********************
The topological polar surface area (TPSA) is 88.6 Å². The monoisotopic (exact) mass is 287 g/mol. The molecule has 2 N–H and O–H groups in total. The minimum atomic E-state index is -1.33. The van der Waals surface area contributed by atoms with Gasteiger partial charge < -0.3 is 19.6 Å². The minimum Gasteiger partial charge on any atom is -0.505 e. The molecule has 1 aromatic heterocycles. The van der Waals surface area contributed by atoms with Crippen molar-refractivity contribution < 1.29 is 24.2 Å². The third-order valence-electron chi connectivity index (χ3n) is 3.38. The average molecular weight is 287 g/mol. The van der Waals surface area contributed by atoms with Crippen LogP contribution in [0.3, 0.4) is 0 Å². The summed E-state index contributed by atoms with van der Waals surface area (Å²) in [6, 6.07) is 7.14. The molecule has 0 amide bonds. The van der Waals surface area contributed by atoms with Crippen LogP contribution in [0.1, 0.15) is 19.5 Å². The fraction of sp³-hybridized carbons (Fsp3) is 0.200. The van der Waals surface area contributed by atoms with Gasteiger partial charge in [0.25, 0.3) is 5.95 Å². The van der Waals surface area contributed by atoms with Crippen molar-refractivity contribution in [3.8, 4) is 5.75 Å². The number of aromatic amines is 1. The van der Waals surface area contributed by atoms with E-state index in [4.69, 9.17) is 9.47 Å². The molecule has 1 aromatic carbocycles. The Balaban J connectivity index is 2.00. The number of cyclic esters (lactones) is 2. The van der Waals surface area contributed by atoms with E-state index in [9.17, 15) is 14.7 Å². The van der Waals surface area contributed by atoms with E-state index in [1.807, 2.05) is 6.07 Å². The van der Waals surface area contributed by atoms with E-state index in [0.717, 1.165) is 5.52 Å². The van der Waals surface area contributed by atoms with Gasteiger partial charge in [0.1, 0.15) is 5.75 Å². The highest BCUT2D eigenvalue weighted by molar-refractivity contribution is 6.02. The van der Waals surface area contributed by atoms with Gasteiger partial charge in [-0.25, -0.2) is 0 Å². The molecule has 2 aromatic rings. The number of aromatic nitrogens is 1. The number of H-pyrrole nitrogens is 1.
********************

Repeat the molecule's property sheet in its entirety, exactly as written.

The topological polar surface area (TPSA) is 88.6 Å². The monoisotopic (exact) mass is 287 g/mol. The molecule has 2 N–H and O–H groups in total. The minimum atomic E-state index is -1.33. The van der Waals surface area contributed by atoms with Gasteiger partial charge < -0.3 is 19.6 Å². The minimum Gasteiger partial charge on any atom is -0.505 e. The molecule has 1 aromatic heterocycles. The van der Waals surface area contributed by atoms with Crippen molar-refractivity contribution < 1.29 is 24.2 Å². The third-order valence-electron chi connectivity index (χ3n) is 3.38. The average molecular weight is 287 g/mol. The van der Waals surface area contributed by atoms with Crippen LogP contribution in [0.3, 0.4) is 0 Å². The summed E-state index contributed by atoms with van der Waals surface area (Å²) in [6, 6.07) is 7.14. The molecule has 0 amide bonds. The van der Waals surface area contributed by atoms with Crippen LogP contribution in [0.1, 0.15) is 19.5 Å². The fraction of sp³-hybridized carbons (Fsp3) is 0.200. The van der Waals surface area contributed by atoms with Gasteiger partial charge in [0.25, 0.3) is 5.95 Å². The van der Waals surface area contributed by atoms with Crippen molar-refractivity contribution in [3.8, 4) is 5.75 Å². The number of aromatic amines is 1. The van der Waals surface area contributed by atoms with E-state index in [4.69, 9.17) is 9.47 Å². The molecule has 1 aromatic carbocycles. The Balaban J connectivity index is 2.00. The number of cyclic esters (lactones) is 2. The van der Waals surface area contributed by atoms with E-state index in [9.17, 15) is 14.7 Å². The van der Waals surface area contributed by atoms with E-state index in [1.807, 2.05) is 6.07 Å². The van der Waals surface area contributed by atoms with E-state index in [0.717, 1.165) is 5.52 Å². The van der Waals surface area contributed by atoms with Gasteiger partial charge in [0.1, 0.15) is 5.75 Å². The highest BCUT2D eigenvalue weighted by molar-refractivity contribution is 6.02. The van der Waals surface area contributed by atoms with Gasteiger partial charge in [-0.25, -0.2) is 0 Å². The molecule has 2 aromatic rings. The number of aromatic nitrogens is 1. The number of H-pyrrole nitrogens is 1.